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Talking the 'Bad Grandpa' Makeup with Oscar-Nominated Stephen Prouty

Interviews
by Bill Desowitz
February 25, 2014 2:57 PM
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So will the Oscar for best makeup and hairstyling go to Stephen Prouty for his impressive transformation of Johnny Knoxville's hysterical and horny 86-year-old Irving Zisman in "Jackass Presents: Bad Grandpa"? It's certainly a triumph of old school craft, which required a complete re-imagining to believably pull it off and provide Knoxville with better flexibility for his comedic turn.

Prouty and his makeup team went on the road like Irving and grandson Billy (Jackson Nicoll) in the movie. Unlike the previous "Jackass" movies, though, they streamlined the original sculpture so Knoxville could be more expressive. 

The demands of the movie also required an upgrade from foam latex to silicone and the makeup team went out of its way to streamline the pieces so they were softer and thinner and had more natural movement.

For a 10-piece silicone prosthetic make-up job (including faux genitals) with hairpieces, the makeup team had it down to under three hours. They additionally shot two days of full body work that required an extra two hours, which included hand-applying gray hairs to his stomach and back and adding a little ponch. But, as it turned out, you can't see the results because Knoxville wears a T-shirt for that one scene that made it into the movie.

But there was no tweaking between shots and they had to believably prank people. "The film hinged on the fact that people were going to be fooled by this makeup every day," Prouty suggests. "There were days when he was inches from people's faces and in direct sunlight with no special lighting. That was our biggest challenge.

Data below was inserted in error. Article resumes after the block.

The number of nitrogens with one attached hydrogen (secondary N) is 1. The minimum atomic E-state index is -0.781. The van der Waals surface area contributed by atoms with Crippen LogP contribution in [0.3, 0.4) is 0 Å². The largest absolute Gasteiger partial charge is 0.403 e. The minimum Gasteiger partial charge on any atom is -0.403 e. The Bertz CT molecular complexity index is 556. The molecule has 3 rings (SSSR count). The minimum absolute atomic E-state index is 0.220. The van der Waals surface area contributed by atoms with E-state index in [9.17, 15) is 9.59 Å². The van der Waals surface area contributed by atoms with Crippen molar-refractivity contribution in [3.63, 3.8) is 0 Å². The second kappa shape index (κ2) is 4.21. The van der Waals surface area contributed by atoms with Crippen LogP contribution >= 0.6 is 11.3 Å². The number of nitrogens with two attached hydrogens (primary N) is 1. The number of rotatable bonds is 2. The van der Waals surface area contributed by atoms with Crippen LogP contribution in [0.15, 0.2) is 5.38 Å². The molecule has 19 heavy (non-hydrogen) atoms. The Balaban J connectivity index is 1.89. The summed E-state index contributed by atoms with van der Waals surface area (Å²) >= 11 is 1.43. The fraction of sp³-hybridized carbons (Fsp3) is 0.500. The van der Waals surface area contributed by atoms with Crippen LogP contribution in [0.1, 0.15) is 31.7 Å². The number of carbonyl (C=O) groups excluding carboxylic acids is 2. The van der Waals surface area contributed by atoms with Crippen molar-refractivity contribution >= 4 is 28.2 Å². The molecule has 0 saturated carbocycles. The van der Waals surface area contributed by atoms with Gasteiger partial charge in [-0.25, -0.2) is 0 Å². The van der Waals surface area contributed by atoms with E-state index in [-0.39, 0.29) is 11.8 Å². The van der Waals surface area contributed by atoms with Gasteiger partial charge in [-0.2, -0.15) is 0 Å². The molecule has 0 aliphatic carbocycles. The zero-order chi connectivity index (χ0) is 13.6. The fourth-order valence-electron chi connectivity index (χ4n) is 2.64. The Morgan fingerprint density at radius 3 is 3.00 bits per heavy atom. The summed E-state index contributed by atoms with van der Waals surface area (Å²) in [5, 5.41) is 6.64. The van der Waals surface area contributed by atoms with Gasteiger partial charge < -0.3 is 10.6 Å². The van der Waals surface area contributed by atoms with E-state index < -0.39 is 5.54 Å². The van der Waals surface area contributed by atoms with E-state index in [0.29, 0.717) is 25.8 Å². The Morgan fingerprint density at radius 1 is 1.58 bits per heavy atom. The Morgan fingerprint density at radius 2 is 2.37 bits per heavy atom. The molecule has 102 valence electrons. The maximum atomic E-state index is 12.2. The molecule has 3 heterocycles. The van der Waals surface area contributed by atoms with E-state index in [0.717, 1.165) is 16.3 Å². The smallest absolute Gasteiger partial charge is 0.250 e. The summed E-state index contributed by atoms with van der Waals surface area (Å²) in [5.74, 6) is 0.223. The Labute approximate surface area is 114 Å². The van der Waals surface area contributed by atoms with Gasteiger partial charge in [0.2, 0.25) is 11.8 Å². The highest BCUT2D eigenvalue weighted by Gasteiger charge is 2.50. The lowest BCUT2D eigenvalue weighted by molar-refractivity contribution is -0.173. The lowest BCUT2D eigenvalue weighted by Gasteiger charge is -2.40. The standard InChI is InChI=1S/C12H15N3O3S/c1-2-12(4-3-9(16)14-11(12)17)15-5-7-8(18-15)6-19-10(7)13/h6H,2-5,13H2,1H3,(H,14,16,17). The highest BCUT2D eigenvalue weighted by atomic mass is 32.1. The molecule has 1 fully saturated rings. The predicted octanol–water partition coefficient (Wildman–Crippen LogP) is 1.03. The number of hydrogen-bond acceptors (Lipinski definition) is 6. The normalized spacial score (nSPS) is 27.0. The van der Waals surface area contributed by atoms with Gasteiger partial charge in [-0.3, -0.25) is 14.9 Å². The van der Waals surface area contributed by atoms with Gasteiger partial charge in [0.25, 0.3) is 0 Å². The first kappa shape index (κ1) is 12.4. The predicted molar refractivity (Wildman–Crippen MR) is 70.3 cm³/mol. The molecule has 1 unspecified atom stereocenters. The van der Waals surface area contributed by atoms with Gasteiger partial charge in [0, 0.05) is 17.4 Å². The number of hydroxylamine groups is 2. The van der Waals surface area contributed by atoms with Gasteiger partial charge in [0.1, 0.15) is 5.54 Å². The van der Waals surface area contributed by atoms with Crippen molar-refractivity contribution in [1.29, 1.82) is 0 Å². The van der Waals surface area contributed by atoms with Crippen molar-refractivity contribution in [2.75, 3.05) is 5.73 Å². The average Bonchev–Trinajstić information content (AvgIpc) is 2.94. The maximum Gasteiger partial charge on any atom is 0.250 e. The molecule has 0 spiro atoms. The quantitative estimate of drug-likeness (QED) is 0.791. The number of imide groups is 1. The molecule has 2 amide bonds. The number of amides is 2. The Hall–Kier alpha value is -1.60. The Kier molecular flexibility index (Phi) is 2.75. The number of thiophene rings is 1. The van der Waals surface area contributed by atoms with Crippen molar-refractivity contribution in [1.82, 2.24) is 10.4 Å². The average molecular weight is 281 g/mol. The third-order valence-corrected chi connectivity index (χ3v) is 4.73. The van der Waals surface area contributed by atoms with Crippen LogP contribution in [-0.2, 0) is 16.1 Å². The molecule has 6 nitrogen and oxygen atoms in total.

"One technique we did that was new: his lips were in a material called Bondo, which is a thickened glue that we manipulate into prosthetics. That allowed him a lot of expressive range on his face but also allowed us to keep it glued on."

They started from scratch with the hair as well. Most wigs and hairpieces are tied on to a lace backing, and the lace had to be fine and durable because of the stunts that Knoxville would be performing.

"The biggest thrill for me was watching Knoxville work. With its loose narrative the movie required him to engage these people cold on the street, put them in a bizarre situation, and then help orchestrate their reactions. We shot a lot of scenes where there were some heartfelt moments where he's bonding with the boy. It was nice to see that side of him that you don't normally get to see."

Knoxville got along so well with the makeup team that he started bouncing his material off them and asked for their opinions. "We even managed to slip in a couple of our lines of dialog into the film. It's a bizarre job," Prouty concludes.

Then again, how bizarre would it be for Prouty to come away with the Oscar on Sunday when he goes up against "Dallas Buyers Club" (Adruitha Lee and Robin Mathews) and "The Lone Ranger" (Joel Harlow and Gloria Pasqua-Casny)?

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